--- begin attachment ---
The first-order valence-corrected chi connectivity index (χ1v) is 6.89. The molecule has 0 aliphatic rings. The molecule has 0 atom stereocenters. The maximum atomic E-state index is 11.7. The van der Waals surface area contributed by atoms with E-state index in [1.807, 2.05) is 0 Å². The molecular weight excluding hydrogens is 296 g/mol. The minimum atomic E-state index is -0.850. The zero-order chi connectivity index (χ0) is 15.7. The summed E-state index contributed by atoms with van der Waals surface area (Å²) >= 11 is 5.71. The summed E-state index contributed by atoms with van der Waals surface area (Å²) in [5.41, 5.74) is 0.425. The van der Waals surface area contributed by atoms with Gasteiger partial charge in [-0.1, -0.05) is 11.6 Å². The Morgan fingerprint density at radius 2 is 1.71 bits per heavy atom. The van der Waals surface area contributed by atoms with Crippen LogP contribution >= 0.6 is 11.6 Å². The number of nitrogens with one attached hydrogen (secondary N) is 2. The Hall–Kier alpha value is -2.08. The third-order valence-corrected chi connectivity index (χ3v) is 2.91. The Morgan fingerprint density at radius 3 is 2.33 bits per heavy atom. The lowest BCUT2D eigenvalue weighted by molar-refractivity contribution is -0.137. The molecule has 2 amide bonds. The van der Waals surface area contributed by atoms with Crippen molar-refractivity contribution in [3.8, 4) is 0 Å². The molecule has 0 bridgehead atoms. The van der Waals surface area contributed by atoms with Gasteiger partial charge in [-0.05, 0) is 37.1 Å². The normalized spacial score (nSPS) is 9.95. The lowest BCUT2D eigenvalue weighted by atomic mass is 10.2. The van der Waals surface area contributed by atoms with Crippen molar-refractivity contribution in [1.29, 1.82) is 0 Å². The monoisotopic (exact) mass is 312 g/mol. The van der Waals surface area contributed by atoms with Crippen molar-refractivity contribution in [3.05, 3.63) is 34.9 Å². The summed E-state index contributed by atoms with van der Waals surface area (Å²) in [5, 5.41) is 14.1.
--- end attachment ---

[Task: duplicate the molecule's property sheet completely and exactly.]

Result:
The first-order valence-corrected chi connectivity index (χ1v) is 6.89. The molecule has 0 aliphatic rings. The molecule has 0 atom stereocenters. The maximum atomic E-state index is 11.7. The van der Waals surface area contributed by atoms with E-state index in [1.807, 2.05) is 0 Å². The molecular weight excluding hydrogens is 296 g/mol. The minimum atomic E-state index is -0.850. The zero-order chi connectivity index (χ0) is 15.7. The summed E-state index contributed by atoms with van der Waals surface area (Å²) >= 11 is 5.71. The summed E-state index contributed by atoms with van der Waals surface area (Å²) in [5.41, 5.74) is 0.425. The van der Waals surface area contributed by atoms with Gasteiger partial charge in [-0.1, -0.05) is 11.6 Å². The Morgan fingerprint density at radius 2 is 1.71 bits per heavy atom. The van der Waals surface area contributed by atoms with Crippen LogP contribution >= 0.6 is 11.6 Å². The number of nitrogens with one attached hydrogen (secondary N) is 2. The Hall–Kier alpha value is -2.08. The third-order valence-corrected chi connectivity index (χ3v) is 2.91. The Morgan fingerprint density at radius 3 is 2.33 bits per heavy atom. The lowest BCUT2D eigenvalue weighted by molar-refractivity contribution is -0.137. The molecule has 2 amide bonds. The van der Waals surface area contributed by atoms with Crippen molar-refractivity contribution in [3.8, 4) is 0 Å². The molecule has 0 bridgehead atoms. The van der Waals surface area contributed by atoms with Gasteiger partial charge in [-0.05, 0) is 37.1 Å². The normalized spacial score (nSPS) is 9.95. The lowest BCUT2D eigenvalue weighted by atomic mass is 10.2. The van der Waals surface area contributed by atoms with Crippen molar-refractivity contribution in [1.29, 1.82) is 0 Å². The monoisotopic (exact) mass is 312 g/mol. The van der Waals surface area contributed by atoms with Crippen molar-refractivity contribution in [3.05, 3.63) is 34.9 Å². The summed E-state index contributed by atoms with van der Waals surface area (Å²) in [5, 5.41) is 14.1.